Discussing Google, Apple and Microsoft OS

It is interesting reading the latest reporting of Google’s OS and where they are going.

Google co-founder Sergey Brin

(Credit: Stephen Shankland/CNET)

MOUNTAIN VIEW, Calif.--Google's dual-pronged operating-system strategy will likely produce a single OS down the road, according to Google co-founder Sergey Brin.

Many Google observers were puzzled when the companyannounced plans for Chrome OS in July, coming amidgrowing acceptance of the company's Android operating-system project as a smartphone and Netbook OS. After all, why design an open-source operating system with the goal of reinventing the personal computing experience when you're currently developing another open-source operating system with the goal of reinventing the mobile computing experience?

Google executives, including CEO Eric Schmidt, have downplayed the conflict ever since, asking for time to let the projects evolve. And a few days after Chrome OS was revealed, Android chief Andy Rubin said device makers "need different technology for different products," explaining that Android has a lot of unique code that makes it suitable for use in a phone and Chrome has unique benefits of its own.

But Brin, speaking informally to reporters after the company's Chrome OS presentation on Thursday, said "Android and Chrome will likely converge over time," citing among other things the common Linux and Webkit code base present in both projects.

As part of my 2 year anniversary writing this blog, I am taking more time to share my background and  perspectives.

I am writing this post on a plane trip from SJ to Seattle, so I have a bit of time to reflect on my latest trip. And, one of the ways I consider myself extremely lucky is to understand different perspectives.

Let me share some ideas of Google (NASDAQ:GOOG), Apple (NASDAQ:AAPL), and Microsoft (NASDAQ:MSFT).  And, none of what I am sharing is based on visiting these companies on my latest trip or direct interviews.  Huh?  On my trips to the bay area I try to meet one of my smartest guys I know.  We worked together at Apple and Microsoft, so we have known each other for over 20 years.  We have another mutual friend who we worked with, and we compare perspectives on where things are going.  20 years ago, we were all working on the Mac OS, now we are all working on data center related issues, so we are used to be able have complete control over things at Apple, but now we have smaller parts in a much bigger problem.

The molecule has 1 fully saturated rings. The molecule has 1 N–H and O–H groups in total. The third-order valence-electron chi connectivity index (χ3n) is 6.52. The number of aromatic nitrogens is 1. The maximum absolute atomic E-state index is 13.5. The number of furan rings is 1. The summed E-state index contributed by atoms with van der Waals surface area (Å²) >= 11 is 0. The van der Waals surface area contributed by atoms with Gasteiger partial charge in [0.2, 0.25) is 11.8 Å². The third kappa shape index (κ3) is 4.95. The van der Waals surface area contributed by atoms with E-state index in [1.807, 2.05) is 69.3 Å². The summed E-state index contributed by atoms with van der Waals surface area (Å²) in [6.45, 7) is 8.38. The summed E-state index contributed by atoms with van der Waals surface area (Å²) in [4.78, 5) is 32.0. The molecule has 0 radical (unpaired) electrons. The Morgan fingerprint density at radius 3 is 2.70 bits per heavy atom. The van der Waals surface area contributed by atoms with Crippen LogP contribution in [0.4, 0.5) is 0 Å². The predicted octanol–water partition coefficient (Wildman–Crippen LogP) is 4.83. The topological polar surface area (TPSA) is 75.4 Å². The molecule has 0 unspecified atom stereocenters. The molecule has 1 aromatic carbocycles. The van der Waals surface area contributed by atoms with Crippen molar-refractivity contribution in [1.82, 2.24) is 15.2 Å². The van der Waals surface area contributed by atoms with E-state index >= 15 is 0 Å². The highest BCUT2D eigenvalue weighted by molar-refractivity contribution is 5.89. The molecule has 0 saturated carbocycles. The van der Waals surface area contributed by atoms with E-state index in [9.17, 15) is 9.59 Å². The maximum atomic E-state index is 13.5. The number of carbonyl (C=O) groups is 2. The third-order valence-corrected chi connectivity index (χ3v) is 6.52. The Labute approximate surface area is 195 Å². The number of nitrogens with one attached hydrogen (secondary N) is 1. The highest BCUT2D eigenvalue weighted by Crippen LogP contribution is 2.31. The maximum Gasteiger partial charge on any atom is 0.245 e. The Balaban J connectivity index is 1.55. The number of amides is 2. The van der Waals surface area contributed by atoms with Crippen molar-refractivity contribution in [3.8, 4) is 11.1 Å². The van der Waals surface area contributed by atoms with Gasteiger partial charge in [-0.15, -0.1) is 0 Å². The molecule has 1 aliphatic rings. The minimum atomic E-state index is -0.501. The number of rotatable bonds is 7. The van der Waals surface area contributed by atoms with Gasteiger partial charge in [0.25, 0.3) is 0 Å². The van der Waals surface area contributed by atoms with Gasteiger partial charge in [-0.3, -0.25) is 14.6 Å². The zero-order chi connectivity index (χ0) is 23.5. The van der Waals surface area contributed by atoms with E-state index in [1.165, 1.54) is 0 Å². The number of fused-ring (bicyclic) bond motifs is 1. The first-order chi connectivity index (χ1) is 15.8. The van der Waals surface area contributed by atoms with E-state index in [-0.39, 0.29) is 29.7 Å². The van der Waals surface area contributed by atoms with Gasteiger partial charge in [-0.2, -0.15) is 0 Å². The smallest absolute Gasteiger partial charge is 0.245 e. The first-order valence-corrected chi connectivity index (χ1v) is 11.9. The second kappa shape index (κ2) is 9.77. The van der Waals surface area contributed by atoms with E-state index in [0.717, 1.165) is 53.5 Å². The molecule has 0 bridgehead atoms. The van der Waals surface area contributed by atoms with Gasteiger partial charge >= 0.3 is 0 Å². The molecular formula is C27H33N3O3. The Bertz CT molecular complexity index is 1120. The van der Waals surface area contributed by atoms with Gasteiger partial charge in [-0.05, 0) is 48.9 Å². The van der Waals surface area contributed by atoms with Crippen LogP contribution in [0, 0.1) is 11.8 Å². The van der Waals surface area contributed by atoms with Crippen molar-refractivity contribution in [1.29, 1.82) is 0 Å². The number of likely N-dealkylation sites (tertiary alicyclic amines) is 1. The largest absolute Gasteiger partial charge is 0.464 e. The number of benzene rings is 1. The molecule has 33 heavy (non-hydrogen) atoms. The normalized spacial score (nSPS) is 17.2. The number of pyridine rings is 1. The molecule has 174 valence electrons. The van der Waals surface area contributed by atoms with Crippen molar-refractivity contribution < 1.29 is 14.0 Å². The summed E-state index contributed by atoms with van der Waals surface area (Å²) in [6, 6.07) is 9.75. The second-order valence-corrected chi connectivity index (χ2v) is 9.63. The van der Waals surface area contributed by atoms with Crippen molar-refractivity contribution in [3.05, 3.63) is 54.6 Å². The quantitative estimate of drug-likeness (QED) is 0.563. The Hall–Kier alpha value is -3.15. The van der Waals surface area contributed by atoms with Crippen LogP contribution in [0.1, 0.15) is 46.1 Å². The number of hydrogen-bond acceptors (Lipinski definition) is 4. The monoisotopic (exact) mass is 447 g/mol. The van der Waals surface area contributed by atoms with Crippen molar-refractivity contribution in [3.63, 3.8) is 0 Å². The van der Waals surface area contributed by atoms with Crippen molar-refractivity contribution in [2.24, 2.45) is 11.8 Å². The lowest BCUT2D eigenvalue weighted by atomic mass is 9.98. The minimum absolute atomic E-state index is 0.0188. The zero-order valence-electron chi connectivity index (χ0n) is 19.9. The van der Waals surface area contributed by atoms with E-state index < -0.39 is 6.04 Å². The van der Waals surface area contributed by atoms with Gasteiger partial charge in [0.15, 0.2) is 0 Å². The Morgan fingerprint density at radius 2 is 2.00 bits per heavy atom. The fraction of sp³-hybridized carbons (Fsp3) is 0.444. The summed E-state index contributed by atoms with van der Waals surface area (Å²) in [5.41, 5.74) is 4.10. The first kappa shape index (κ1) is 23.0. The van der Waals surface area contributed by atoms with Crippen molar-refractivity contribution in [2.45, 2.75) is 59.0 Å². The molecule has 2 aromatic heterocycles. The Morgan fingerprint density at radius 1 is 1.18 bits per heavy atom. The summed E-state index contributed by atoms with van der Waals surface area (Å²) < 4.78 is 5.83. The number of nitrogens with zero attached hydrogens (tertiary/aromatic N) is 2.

Now, when we get together we rapidly bounce from what Apple is doing to Microsoft, then Google, and a bunch of other companies.  Discussing who is working on the most interesting computer technology.

We were talking about how cool it is that Google gets these guys to talk about what they are doing in technologies.  One point I made of why this is good is the act of trying to explain your ideas forces you to simplify and articulate the value of what you are working on. Repeating the presentation forces you to iterate on where the value is and why it is important.  Your audience gains value, but the presenter and its company gains knowledge figuring out what is of value. Valuable content is more viral and spreads.  And, this has a connection to your products.

We briefly discussed Microsoft as we worked together at Microsoft, and discussed the developer community.  We both have worked on the Mac OS and Windows OS, so we are used to discussing new OS technologies and the developer benefit.  Without apps that use the platform, the value of an OS feature is minimal.  Which brings me back to the previous paragraph on sharing ideas.  You can look at OS developer features as the challenge of explaining ideas that are viral and have value.  Those developers who can explain their ideas better, iterating on the explanation, have a higher probability developing features that users want.

Now what has this got to do with the data center.  Well, not much yet.  But, let’s now continue to where the developer community is going.  Windows and Mac OS API developers are in decline.  Java, AJAX, Ruby, and HTML are growing much faster.  And, the platform is the browser -  Chrome, Safari, Firefox, and IE.   As browser apps grow, the cloud is more important which fits in a cloud computing model which has the all the hype.

So, even though I write about data centers on this blog.  There is a bigger plan on how the data centers fit in the changing computing environments.  Data Centers are resources for computing.  It was client-server applications in the past.  Now it is becoming browser-cloud apps.

The Green Data Center is going to be one that doesn’t just have the best PUE, but the one that in the overall system enables the lower resource use.  Shifting computing to be in data center, using less resources to low power devices is more efficient than having high powered clients.  Smart phones and netbooks are the high growth devices, and the utility is growing fast to do more and more of the things you used to need a laptop or desktop.

Not to say efficient power and cooling systems are not important, but they are only one part in a complex systems.  The interaction of all the pieces are not well understood to figure out the most efficient use of resources.  Solving this complex problem is what drives me to keep talking about the subject of green data center.  Constantly iterating on what is of value.  As I figure out what has value, it helps figure out what people should do.  What people should do is what I share on this blog.  And, it helps create better products and services that use less resources.

In my past life, I traveled a lot giving presentations.  With my blog www.greenm3.com ,  I can share more ideas and quicker to a world-wide audience.  Which is a lot greener, saves money, more effective, and better for my family life.

Thanks for continuing to visit my blog.

-Dave Ohara